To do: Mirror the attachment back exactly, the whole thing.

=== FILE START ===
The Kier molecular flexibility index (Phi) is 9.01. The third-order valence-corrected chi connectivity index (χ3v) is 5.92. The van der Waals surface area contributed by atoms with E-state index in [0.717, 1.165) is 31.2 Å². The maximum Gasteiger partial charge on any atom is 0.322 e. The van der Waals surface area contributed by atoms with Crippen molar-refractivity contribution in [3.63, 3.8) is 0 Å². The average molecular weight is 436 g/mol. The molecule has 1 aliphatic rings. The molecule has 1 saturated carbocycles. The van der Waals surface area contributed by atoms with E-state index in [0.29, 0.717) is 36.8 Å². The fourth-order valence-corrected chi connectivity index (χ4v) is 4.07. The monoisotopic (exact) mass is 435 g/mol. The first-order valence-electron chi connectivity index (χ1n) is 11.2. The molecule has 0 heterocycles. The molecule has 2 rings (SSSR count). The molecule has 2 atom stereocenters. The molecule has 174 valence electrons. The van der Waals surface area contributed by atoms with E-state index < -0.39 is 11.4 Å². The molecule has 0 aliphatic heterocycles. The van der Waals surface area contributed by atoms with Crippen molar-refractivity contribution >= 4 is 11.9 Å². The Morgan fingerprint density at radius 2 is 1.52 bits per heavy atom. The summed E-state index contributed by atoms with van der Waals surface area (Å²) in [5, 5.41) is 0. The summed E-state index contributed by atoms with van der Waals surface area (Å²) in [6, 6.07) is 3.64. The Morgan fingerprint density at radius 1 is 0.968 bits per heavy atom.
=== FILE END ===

The Kier molecular flexibility index (Phi) is 9.01. The third-order valence-corrected chi connectivity index (χ3v) is 5.92. The van der Waals surface area contributed by atoms with E-state index in [0.717, 1.165) is 31.2 Å². The maximum Gasteiger partial charge on any atom is 0.322 e. The van der Waals surface area contributed by atoms with Crippen molar-refractivity contribution in [3.63, 3.8) is 0 Å². The average molecular weight is 436 g/mol. The molecule has 1 aliphatic rings. The molecule has 1 saturated carbocycles. The van der Waals surface area contributed by atoms with E-state index in [0.29, 0.717) is 36.8 Å². The fourth-order valence-corrected chi connectivity index (χ4v) is 4.07. The monoisotopic (exact) mass is 435 g/mol. The first-order valence-electron chi connectivity index (χ1n) is 11.2. The molecule has 0 heterocycles. The molecule has 2 rings (SSSR count). The molecule has 2 atom stereocenters. The molecule has 174 valence electrons. The van der Waals surface area contributed by atoms with E-state index < -0.39 is 11.4 Å². The molecule has 0 aliphatic heterocycles. The van der Waals surface area contributed by atoms with Crippen molar-refractivity contribution >= 4 is 11.9 Å². The Morgan fingerprint density at radius 2 is 1.52 bits per heavy atom. The summed E-state index contributed by atoms with van der Waals surface area (Å²) in [5, 5.41) is 0. The summed E-state index contributed by atoms with van der Waals surface area (Å²) in [6, 6.07) is 3.64. The Morgan fingerprint density at radius 1 is 0.968 bits per heavy atom.